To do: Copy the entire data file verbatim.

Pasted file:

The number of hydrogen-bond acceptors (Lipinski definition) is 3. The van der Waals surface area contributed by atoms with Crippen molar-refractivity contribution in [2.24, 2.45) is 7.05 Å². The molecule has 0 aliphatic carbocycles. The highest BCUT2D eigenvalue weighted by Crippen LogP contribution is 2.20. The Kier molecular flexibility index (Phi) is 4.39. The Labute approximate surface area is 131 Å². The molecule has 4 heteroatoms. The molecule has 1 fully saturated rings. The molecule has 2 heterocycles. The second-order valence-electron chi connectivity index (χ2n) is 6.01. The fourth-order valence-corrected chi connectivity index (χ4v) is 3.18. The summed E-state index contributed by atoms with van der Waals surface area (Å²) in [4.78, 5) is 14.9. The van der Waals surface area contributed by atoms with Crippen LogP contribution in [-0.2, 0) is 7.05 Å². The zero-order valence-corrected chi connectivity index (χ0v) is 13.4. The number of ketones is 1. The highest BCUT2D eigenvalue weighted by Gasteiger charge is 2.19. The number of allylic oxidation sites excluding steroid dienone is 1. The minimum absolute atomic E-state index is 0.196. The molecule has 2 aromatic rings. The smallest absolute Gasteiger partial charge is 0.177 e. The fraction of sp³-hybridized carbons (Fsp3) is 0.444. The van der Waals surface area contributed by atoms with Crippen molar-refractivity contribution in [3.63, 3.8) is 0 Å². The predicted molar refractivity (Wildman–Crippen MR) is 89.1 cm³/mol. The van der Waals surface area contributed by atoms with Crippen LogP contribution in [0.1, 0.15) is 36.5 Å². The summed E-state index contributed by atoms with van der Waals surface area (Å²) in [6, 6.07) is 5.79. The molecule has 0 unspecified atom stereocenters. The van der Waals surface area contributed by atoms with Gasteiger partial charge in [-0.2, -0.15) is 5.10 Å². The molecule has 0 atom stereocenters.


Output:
The number of hydrogen-bond acceptors (Lipinski definition) is 3. The van der Waals surface area contributed by atoms with Crippen molar-refractivity contribution in [2.24, 2.45) is 7.05 Å². The molecule has 0 aliphatic carbocycles. The highest BCUT2D eigenvalue weighted by Crippen LogP contribution is 2.20. The Kier molecular flexibility index (Phi) is 4.39. The Labute approximate surface area is 131 Å². The molecule has 4 heteroatoms. The molecule has 1 fully saturated rings. The molecule has 2 heterocycles. The second-order valence-electron chi connectivity index (χ2n) is 6.01. The fourth-order valence-corrected chi connectivity index (χ4v) is 3.18. The summed E-state index contributed by atoms with van der Waals surface area (Å²) in [4.78, 5) is 14.9. The van der Waals surface area contributed by atoms with Crippen LogP contribution in [-0.2, 0) is 7.05 Å². The zero-order valence-corrected chi connectivity index (χ0v) is 13.4. The number of ketones is 1. The highest BCUT2D eigenvalue weighted by Gasteiger charge is 2.19. The number of allylic oxidation sites excluding steroid dienone is 1. The minimum absolute atomic E-state index is 0.196. The molecule has 2 aromatic rings. The smallest absolute Gasteiger partial charge is 0.177 e. The fraction of sp³-hybridized carbons (Fsp3) is 0.444. The van der Waals surface area contributed by atoms with Crippen molar-refractivity contribution in [3.63, 3.8) is 0 Å². The predicted molar refractivity (Wildman–Crippen MR) is 89.1 cm³/mol. The van der Waals surface area contributed by atoms with Crippen LogP contribution in [0.1, 0.15) is 36.5 Å². The summed E-state index contributed by atoms with van der Waals surface area (Å²) in [6, 6.07) is 5.79. The molecule has 0 unspecified atom stereocenters. The van der Waals surface area contributed by atoms with Gasteiger partial charge in [-0.2, -0.15) is 5.10 Å². The molecule has 0 atom stereocenters.